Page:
YANCHEP Lagoon Cafe operators, staff and customers are planning a protest this Sunday against a City of Wanneroo decision to reject all lease submissions.
During a confidential session at their September 13 meeting, councillors agreed to reject all expressions of interest submitted in April – there had been 38 submitted, with 11 of those providing stage two submissions.
Instead of providing a five-year lease to one submitter as recommended in a July report, the council decided to invite applications for short-term leases of up to six months, and explore having food vans in the area.
The council also endorsed a strategic review into the use of the site, including retaining the existing building and the potential to redevelop it.
Sue and Peter Morgan have had a sub-lease for the site since November 2007, and were the recommended tenants in the July report, which staff withdrew from that agenda to consult a probity adviser.
The day after the council meeting, the Morgans received an email from the City advising them of the council’s decision and that their sub-lease would expire on September 30.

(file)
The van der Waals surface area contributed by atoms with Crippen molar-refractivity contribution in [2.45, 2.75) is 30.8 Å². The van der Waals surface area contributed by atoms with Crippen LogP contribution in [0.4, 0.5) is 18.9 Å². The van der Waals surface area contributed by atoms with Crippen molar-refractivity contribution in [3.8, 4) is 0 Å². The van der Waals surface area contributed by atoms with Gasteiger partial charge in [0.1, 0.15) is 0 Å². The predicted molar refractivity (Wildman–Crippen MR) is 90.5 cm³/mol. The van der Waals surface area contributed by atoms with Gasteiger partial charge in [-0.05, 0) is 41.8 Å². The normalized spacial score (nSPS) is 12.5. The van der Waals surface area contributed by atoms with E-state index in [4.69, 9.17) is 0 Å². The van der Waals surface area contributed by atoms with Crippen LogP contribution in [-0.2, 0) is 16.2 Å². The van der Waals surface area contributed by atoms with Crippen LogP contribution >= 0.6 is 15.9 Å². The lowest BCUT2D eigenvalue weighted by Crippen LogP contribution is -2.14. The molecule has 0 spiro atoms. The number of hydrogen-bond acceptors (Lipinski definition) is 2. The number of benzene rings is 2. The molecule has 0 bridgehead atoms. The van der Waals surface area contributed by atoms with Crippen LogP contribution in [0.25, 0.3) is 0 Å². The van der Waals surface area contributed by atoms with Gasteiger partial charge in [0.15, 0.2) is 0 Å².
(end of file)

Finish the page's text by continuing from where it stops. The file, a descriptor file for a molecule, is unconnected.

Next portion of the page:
“We have been given a 14-day extension to remove everything,” Mrs Morgan said.
She said their last day of trading would be September 25 and there would be a community protest at 11am amid fears there would be nowhere for people to buy refreshments this summer.
“We are really sad for the community there. It’s an iconic place – we know the demand for refreshments there through the summer,” she said
“A lot of our customers, our regulars, are seniors – a food van for them is just not the same (as sitting in a cafe).”
Mrs Morgan said they had asked to be considered for the short-term lease and have “an extra six months to see everyone through the summer”.
They have started an online petition , saying other businesses are unlikely to take up a six-month lease when the premises requires a complete fit out and food vans would restrict the already limited parking.
Made public following the meeting, the September 13 report said the kiosk was built in the late 1960s or early 1970s.
“Through its prime location and current lack of competition, an extensive upgrade and change of image would improve its potential to increase patronage and provide a quality service,” the report stated.
Administration comment included in the minutes acknowledged that the lagoon area lacked “food, beverage and beach supply retailers” and that closing the premises posed a “reputational risk” for the City as the busy summer season approached.